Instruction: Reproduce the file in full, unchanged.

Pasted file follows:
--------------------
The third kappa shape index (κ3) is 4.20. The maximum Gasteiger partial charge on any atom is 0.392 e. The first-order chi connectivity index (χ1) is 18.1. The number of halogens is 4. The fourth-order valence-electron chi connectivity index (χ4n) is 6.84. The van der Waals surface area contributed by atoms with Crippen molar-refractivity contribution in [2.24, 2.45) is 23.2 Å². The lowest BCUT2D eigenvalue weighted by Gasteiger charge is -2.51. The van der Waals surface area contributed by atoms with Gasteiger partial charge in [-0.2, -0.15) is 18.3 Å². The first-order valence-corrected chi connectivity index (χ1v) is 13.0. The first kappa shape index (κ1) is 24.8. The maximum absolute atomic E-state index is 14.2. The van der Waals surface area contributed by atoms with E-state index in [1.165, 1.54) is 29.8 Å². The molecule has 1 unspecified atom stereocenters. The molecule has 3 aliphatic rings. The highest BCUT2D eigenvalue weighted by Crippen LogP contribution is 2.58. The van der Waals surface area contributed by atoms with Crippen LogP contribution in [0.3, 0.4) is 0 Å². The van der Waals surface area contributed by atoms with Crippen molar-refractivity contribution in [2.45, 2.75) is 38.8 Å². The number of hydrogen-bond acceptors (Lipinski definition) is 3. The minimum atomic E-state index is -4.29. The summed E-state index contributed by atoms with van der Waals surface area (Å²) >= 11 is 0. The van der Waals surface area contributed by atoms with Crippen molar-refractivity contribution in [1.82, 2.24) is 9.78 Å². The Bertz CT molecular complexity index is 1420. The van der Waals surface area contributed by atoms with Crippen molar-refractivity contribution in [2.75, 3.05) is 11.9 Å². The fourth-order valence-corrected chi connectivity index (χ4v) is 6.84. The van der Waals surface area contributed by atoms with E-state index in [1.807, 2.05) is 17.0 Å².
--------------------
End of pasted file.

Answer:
The third kappa shape index (κ3) is 4.20. The maximum Gasteiger partial charge on any atom is 0.392 e. The first-order chi connectivity index (χ1) is 18.1. The number of halogens is 4. The fourth-order valence-electron chi connectivity index (χ4n) is 6.84. The van der Waals surface area contributed by atoms with Crippen molar-refractivity contribution in [2.24, 2.45) is 23.2 Å². The lowest BCUT2D eigenvalue weighted by Gasteiger charge is -2.51. The van der Waals surface area contributed by atoms with Gasteiger partial charge in [-0.2, -0.15) is 18.3 Å². The first-order valence-corrected chi connectivity index (χ1v) is 13.0. The first kappa shape index (κ1) is 24.8. The maximum absolute atomic E-state index is 14.2. The van der Waals surface area contributed by atoms with E-state index in [1.165, 1.54) is 29.8 Å². The molecule has 1 unspecified atom stereocenters. The molecule has 3 aliphatic rings. The highest BCUT2D eigenvalue weighted by Crippen LogP contribution is 2.58. The van der Waals surface area contributed by atoms with Crippen LogP contribution in [0.3, 0.4) is 0 Å². The van der Waals surface area contributed by atoms with Crippen molar-refractivity contribution in [2.45, 2.75) is 38.8 Å². The number of hydrogen-bond acceptors (Lipinski definition) is 3. The minimum atomic E-state index is -4.29. The summed E-state index contributed by atoms with van der Waals surface area (Å²) >= 11 is 0. The van der Waals surface area contributed by atoms with Crippen molar-refractivity contribution in [1.82, 2.24) is 9.78 Å². The Bertz CT molecular complexity index is 1420. The van der Waals surface area contributed by atoms with Crippen molar-refractivity contribution in [2.75, 3.05) is 11.9 Å². The fourth-order valence-corrected chi connectivity index (χ4v) is 6.84. The van der Waals surface area contributed by atoms with E-state index in [1.807, 2.05) is 17.0 Å².